I use a small SG90 servo with arduino. When I call attach() servo moves to its default position or whatever I set with write() before it.

I’d like to make servo stay at the current position when I call attach() in setup().

How can I achieve it?

I believe I can simply store last position in EEPROM. It’ll help a little. However, I’m afraid that EEPROM won’t last long.

  • Why would you call attach() time and again?
    – G-aura-V
    Commented Feb 2, 2020 at 1:48

1 Answer 1


You can't read the servo's position, so your sketch has no chance to know the real current position.

And you found that you have to set up the initial value of the servo "driver" to the one your sketch thinks is the last known position of the servo.

So your problem boils down to these questions: "How do I store a value during power-down times?" This leads to the common solution of storing the value in the EEPROM. This is a well-known and widely accepted solution, but you already found a problem: "How could a value be stored in the EEPROM without over-stressing it?"

You need to look up the guaranteed number of write cycles for a EEPROM cell. Then you need to think about the rate you would like to save the value. Divide the values and you know how long this will work. However, in reality the EEPROM will have much better endurance.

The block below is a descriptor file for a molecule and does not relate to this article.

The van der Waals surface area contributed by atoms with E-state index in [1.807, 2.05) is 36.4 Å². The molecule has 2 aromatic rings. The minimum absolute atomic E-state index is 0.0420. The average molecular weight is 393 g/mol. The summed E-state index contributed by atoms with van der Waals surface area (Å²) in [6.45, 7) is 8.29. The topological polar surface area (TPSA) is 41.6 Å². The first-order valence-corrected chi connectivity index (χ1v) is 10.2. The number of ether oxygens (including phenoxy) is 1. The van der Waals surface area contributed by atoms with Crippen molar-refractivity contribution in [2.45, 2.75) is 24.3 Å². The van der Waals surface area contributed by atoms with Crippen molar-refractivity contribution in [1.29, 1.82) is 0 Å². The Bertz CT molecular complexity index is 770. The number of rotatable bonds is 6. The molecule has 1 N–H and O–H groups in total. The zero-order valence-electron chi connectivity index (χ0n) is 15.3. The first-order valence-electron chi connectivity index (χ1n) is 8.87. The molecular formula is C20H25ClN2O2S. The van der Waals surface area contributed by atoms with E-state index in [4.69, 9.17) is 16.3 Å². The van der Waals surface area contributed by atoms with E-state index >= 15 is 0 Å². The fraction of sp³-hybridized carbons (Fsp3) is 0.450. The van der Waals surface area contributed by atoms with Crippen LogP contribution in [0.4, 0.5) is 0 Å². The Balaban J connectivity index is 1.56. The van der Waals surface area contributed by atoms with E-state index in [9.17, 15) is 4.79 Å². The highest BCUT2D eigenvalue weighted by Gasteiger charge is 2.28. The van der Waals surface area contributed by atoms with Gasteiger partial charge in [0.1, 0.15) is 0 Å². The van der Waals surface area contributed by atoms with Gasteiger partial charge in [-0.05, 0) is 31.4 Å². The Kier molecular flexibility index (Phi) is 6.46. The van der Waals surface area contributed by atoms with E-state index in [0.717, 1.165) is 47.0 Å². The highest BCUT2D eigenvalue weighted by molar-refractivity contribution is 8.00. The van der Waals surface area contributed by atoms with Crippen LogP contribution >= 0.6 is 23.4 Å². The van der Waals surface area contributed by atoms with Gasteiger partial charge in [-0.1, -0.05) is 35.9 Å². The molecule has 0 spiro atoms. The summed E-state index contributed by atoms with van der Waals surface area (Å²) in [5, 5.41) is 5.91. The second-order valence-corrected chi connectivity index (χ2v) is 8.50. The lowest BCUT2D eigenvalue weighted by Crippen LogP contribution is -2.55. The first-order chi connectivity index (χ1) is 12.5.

Some ideas how to "get better":

  • Reduce the rate of saving. I see at least two factors: The refresh rate of the servo controlling pulse is just 50 Hz. And a servo will move between (extreme) positions only a few times per second. There might be no need to save more than once per second, or even slower, depending on your application.
  • Don't save if the value has not changed. Well, this should be done already at the driver level of the EEPROM. It won't hurt to read its documentation and/or its source code.
  • Use an as large as possible array to store the value. You will store a marker for "invalid" in all but one cell, and only this cell holds the real value. This will put the "load" of two writes per save on the EEPROM, but distribution over more than two cells will lower the average load. If you select an all-1s value as "invalid", it is actually just the same value as the erased value of the EEPROM, which is necessary the next time anyway.
  • Add a circuit that detects the power loss before the CPU stops. This is the most chosen solution, but only usable when the hardware can do it. You need just a few milliseconds to save the value, look up the documentation. If you implement an ISR that catches the coming power loss, save the value and await the end.

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